Our audience is interested to know about how you got started in the first place. Did you always want to become a CEO or was it something you were led to? Our readers would love to know your story!
Rachael Evans: I never thought about being a CEO when I was little. I first thought I was going to be an astronaut! Then I thought I might be a tennis player, and then law took my fancy for a time too. By the time I was mid-way through my high school years, I was very attracted to business subjects, and I had taken my first part-time job at the age of 14. I loved earning money!
By my mid-twenties I knew I really didn’t like working under other people as I was often frustrated by their lack of vision and inefficient ways of doing things. I saw an opportunity to create my own business after the birth of my second child almost 15 years ago, and I haven’t looked back since. I think because I am naturally visionary I’m drawn to lead others.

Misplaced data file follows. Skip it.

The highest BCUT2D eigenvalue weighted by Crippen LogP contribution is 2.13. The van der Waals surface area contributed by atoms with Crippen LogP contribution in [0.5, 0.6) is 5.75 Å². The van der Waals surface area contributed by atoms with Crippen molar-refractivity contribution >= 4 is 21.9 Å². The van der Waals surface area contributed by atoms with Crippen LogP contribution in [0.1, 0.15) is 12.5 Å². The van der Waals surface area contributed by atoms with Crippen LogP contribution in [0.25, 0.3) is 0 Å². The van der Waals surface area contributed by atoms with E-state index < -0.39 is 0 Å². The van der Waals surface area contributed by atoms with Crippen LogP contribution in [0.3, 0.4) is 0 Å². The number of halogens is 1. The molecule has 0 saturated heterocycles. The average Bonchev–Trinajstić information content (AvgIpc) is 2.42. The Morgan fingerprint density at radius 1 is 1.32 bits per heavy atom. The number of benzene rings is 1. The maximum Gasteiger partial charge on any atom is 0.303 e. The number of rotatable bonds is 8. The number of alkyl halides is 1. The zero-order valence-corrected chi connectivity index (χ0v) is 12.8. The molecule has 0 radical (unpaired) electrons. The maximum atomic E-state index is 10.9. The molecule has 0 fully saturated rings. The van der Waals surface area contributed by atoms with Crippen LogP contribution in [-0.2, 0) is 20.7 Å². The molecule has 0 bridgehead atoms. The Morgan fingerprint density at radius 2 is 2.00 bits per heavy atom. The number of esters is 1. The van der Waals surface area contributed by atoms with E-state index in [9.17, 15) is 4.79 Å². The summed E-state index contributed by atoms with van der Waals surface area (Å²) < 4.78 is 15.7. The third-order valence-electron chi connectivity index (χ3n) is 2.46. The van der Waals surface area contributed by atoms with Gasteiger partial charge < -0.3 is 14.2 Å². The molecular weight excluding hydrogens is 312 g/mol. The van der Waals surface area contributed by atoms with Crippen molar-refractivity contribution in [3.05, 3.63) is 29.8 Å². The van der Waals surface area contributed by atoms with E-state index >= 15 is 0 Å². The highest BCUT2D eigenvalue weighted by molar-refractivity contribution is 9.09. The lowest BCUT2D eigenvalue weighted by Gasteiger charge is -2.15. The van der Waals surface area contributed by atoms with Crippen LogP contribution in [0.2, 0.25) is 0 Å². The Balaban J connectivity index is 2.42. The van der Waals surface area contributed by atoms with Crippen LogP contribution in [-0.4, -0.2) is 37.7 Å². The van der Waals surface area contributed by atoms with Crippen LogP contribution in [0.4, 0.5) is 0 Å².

“Selfmade” is a myth. We all received help, no doubt you love to show appreciation to those who supported you when the going got tough, who has been your most important professional inspiration?
Rachael Evans: There are so many to thank, including my parents, kids, and my husband, and while I love a great business success story, I think the person who I most need to be inspired by is myself. I’m the one who had built me up through the rough times, including a divorce when I simply didn’t want to face the day, and during times when there was little support around me or belief in my vision. But I kept showing up for myself, and I’m so glad I did.